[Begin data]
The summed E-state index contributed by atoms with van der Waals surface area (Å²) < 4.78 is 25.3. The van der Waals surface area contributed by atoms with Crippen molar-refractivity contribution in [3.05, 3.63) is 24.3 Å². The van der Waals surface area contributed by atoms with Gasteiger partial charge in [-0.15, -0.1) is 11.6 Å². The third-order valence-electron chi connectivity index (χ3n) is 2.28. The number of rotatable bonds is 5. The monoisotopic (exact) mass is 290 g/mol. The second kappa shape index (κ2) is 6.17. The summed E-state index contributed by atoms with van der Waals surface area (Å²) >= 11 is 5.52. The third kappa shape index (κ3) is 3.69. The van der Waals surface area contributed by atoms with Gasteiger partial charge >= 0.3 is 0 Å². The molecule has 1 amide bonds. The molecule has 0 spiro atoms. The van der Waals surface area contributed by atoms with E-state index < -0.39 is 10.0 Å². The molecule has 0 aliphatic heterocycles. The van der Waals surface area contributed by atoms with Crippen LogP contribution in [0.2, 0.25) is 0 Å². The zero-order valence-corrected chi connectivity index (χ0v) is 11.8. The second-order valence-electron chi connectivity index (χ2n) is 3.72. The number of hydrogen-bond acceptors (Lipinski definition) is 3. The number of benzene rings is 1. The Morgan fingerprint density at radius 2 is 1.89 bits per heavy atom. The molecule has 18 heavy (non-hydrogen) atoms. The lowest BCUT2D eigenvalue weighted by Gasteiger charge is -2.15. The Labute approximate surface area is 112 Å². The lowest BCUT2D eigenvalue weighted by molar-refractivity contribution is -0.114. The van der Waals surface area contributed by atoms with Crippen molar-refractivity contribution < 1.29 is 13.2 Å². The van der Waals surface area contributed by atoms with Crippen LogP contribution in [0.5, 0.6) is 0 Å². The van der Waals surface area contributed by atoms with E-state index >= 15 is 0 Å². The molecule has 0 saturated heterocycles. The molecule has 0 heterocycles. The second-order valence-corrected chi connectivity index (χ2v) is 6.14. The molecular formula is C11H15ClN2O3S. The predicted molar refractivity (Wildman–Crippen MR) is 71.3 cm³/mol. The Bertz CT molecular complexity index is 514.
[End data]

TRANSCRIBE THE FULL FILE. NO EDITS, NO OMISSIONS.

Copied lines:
The summed E-state index contributed by atoms with van der Waals surface area (Å²) < 4.78 is 25.3. The van der Waals surface area contributed by atoms with Crippen molar-refractivity contribution in [3.05, 3.63) is 24.3 Å². The van der Waals surface area contributed by atoms with Gasteiger partial charge in [-0.15, -0.1) is 11.6 Å². The third-order valence-electron chi connectivity index (χ3n) is 2.28. The number of rotatable bonds is 5. The monoisotopic (exact) mass is 290 g/mol. The second kappa shape index (κ2) is 6.17. The summed E-state index contributed by atoms with van der Waals surface area (Å²) >= 11 is 5.52. The third kappa shape index (κ3) is 3.69. The van der Waals surface area contributed by atoms with Gasteiger partial charge >= 0.3 is 0 Å². The molecule has 1 amide bonds. The molecule has 0 spiro atoms. The van der Waals surface area contributed by atoms with E-state index < -0.39 is 10.0 Å². The molecule has 0 aliphatic heterocycles. The van der Waals surface area contributed by atoms with Crippen LogP contribution in [0.2, 0.25) is 0 Å². The zero-order valence-corrected chi connectivity index (χ0v) is 11.8. The second-order valence-electron chi connectivity index (χ2n) is 3.72. The number of hydrogen-bond acceptors (Lipinski definition) is 3. The number of benzene rings is 1. The Morgan fingerprint density at radius 2 is 1.89 bits per heavy atom. The molecule has 18 heavy (non-hydrogen) atoms. The lowest BCUT2D eigenvalue weighted by Gasteiger charge is -2.15. The Labute approximate surface area is 112 Å². The lowest BCUT2D eigenvalue weighted by molar-refractivity contribution is -0.114. The van der Waals surface area contributed by atoms with Crippen molar-refractivity contribution < 1.29 is 13.2 Å². The van der Waals surface area contributed by atoms with Crippen LogP contribution in [0.5, 0.6) is 0 Å². The van der Waals surface area contributed by atoms with E-state index >= 15 is 0 Å². The molecule has 0 saturated heterocycles. The molecule has 0 heterocycles. The second-order valence-corrected chi connectivity index (χ2v) is 6.14. The molecular formula is C11H15ClN2O3S. The predicted molar refractivity (Wildman–Crippen MR) is 71.3 cm³/mol. The Bertz CT molecular complexity index is 514.